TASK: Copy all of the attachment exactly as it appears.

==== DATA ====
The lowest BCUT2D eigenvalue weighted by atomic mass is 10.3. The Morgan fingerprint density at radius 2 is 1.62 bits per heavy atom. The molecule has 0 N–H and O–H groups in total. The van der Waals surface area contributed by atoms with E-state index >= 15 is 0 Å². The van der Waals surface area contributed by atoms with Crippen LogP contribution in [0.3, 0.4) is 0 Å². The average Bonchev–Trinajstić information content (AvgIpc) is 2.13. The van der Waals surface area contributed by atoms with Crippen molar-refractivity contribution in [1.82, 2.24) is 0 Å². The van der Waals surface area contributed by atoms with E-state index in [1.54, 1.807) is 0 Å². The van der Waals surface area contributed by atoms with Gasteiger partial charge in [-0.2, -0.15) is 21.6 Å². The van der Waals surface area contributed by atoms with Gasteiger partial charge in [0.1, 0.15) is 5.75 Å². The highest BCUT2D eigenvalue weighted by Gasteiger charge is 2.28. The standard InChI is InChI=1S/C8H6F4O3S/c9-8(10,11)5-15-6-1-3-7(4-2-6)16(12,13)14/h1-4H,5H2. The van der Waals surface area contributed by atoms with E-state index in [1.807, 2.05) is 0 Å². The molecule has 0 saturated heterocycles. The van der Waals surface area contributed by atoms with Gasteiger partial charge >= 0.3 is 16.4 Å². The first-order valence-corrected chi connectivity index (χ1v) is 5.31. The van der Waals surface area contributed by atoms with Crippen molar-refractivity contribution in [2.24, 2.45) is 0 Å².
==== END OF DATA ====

The lowest BCUT2D eigenvalue weighted by atomic mass is 10.3. The Morgan fingerprint density at radius 2 is 1.62 bits per heavy atom. The molecule has 0 N–H and O–H groups in total. The van der Waals surface area contributed by atoms with E-state index >= 15 is 0 Å². The van der Waals surface area contributed by atoms with Crippen LogP contribution in [0.3, 0.4) is 0 Å². The average Bonchev–Trinajstić information content (AvgIpc) is 2.13. The van der Waals surface area contributed by atoms with Crippen molar-refractivity contribution in [1.82, 2.24) is 0 Å². The van der Waals surface area contributed by atoms with E-state index in [1.54, 1.807) is 0 Å². The van der Waals surface area contributed by atoms with Gasteiger partial charge in [-0.2, -0.15) is 21.6 Å². The van der Waals surface area contributed by atoms with Gasteiger partial charge in [0.1, 0.15) is 5.75 Å². The highest BCUT2D eigenvalue weighted by Gasteiger charge is 2.28. The standard InChI is InChI=1S/C8H6F4O3S/c9-8(10,11)5-15-6-1-3-7(4-2-6)16(12,13)14/h1-4H,5H2. The van der Waals surface area contributed by atoms with E-state index in [1.807, 2.05) is 0 Å². The molecule has 0 saturated heterocycles. The van der Waals surface area contributed by atoms with Gasteiger partial charge >= 0.3 is 16.4 Å². The first-order valence-corrected chi connectivity index (χ1v) is 5.31. The van der Waals surface area contributed by atoms with Crippen molar-refractivity contribution in [2.24, 2.45) is 0 Å².